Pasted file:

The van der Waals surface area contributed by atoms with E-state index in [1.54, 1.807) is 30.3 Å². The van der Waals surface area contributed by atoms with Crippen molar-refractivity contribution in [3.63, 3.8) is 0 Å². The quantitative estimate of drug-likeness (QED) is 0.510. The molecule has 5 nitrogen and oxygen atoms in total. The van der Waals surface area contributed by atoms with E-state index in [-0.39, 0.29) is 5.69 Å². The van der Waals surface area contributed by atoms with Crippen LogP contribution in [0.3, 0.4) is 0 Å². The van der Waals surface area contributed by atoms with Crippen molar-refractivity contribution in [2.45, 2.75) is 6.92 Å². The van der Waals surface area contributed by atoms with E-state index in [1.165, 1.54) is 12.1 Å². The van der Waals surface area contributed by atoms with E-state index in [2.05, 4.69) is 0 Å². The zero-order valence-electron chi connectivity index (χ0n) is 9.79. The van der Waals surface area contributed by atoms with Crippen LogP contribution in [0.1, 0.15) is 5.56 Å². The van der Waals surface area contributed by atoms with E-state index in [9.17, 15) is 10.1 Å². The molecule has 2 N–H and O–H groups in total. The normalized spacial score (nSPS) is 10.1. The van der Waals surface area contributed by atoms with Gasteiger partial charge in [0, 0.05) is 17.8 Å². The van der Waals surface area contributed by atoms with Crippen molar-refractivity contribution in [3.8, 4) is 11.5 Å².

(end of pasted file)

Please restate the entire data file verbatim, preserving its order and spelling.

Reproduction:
The van der Waals surface area contributed by atoms with E-state index in [1.54, 1.807) is 30.3 Å². The van der Waals surface area contributed by atoms with Crippen molar-refractivity contribution in [3.63, 3.8) is 0 Å². The quantitative estimate of drug-likeness (QED) is 0.510. The molecule has 5 nitrogen and oxygen atoms in total. The van der Waals surface area contributed by atoms with E-state index in [-0.39, 0.29) is 5.69 Å². The van der Waals surface area contributed by atoms with Crippen LogP contribution in [0.3, 0.4) is 0 Å². The van der Waals surface area contributed by atoms with Crippen molar-refractivity contribution in [2.45, 2.75) is 6.92 Å². The van der Waals surface area contributed by atoms with E-state index in [1.165, 1.54) is 12.1 Å². The van der Waals surface area contributed by atoms with E-state index in [2.05, 4.69) is 0 Å². The zero-order valence-electron chi connectivity index (χ0n) is 9.79. The van der Waals surface area contributed by atoms with Crippen LogP contribution in [0.1, 0.15) is 5.56 Å². The van der Waals surface area contributed by atoms with E-state index in [9.17, 15) is 10.1 Å². The molecule has 2 N–H and O–H groups in total. The normalized spacial score (nSPS) is 10.1. The van der Waals surface area contributed by atoms with Gasteiger partial charge in [0, 0.05) is 17.8 Å². The van der Waals surface area contributed by atoms with Crippen molar-refractivity contribution in [3.8, 4) is 11.5 Å².